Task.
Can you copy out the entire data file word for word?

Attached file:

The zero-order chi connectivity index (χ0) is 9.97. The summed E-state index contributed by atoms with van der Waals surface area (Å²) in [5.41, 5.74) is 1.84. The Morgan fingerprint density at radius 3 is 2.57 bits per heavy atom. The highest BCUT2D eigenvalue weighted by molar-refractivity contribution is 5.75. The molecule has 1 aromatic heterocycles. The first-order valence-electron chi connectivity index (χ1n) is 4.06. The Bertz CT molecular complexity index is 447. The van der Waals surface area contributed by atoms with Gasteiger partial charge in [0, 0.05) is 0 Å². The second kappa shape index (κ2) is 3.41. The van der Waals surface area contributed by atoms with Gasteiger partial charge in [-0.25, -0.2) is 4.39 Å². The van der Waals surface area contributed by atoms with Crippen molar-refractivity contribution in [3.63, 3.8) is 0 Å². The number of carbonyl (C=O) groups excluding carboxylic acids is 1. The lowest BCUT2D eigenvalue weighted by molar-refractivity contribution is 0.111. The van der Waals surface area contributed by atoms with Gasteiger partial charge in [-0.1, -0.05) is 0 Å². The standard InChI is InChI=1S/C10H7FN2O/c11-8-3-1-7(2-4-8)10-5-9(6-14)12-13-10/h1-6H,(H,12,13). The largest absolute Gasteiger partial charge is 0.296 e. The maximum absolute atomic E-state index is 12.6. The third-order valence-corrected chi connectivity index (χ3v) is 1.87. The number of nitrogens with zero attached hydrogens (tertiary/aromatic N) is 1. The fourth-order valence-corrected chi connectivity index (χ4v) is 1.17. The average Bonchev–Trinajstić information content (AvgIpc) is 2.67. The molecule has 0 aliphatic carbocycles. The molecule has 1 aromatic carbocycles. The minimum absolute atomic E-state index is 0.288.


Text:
The zero-order chi connectivity index (χ0) is 9.97. The summed E-state index contributed by atoms with van der Waals surface area (Å²) in [5.41, 5.74) is 1.84. The Morgan fingerprint density at radius 3 is 2.57 bits per heavy atom. The highest BCUT2D eigenvalue weighted by molar-refractivity contribution is 5.75. The molecule has 1 aromatic heterocycles. The first-order valence-electron chi connectivity index (χ1n) is 4.06. The Bertz CT molecular complexity index is 447. The van der Waals surface area contributed by atoms with Gasteiger partial charge in [0, 0.05) is 0 Å². The second kappa shape index (κ2) is 3.41. The van der Waals surface area contributed by atoms with Gasteiger partial charge in [-0.25, -0.2) is 4.39 Å². The van der Waals surface area contributed by atoms with Crippen molar-refractivity contribution in [3.63, 3.8) is 0 Å². The number of carbonyl (C=O) groups excluding carboxylic acids is 1. The lowest BCUT2D eigenvalue weighted by molar-refractivity contribution is 0.111. The van der Waals surface area contributed by atoms with Gasteiger partial charge in [-0.1, -0.05) is 0 Å². The standard InChI is InChI=1S/C10H7FN2O/c11-8-3-1-7(2-4-8)10-5-9(6-14)12-13-10/h1-6H,(H,12,13). The largest absolute Gasteiger partial charge is 0.296 e. The maximum absolute atomic E-state index is 12.6. The third-order valence-corrected chi connectivity index (χ3v) is 1.87. The number of nitrogens with zero attached hydrogens (tertiary/aromatic N) is 1. The fourth-order valence-corrected chi connectivity index (χ4v) is 1.17. The average Bonchev–Trinajstić information content (AvgIpc) is 2.67. The molecule has 0 aliphatic carbocycles. The molecule has 1 aromatic carbocycles. The minimum absolute atomic E-state index is 0.288.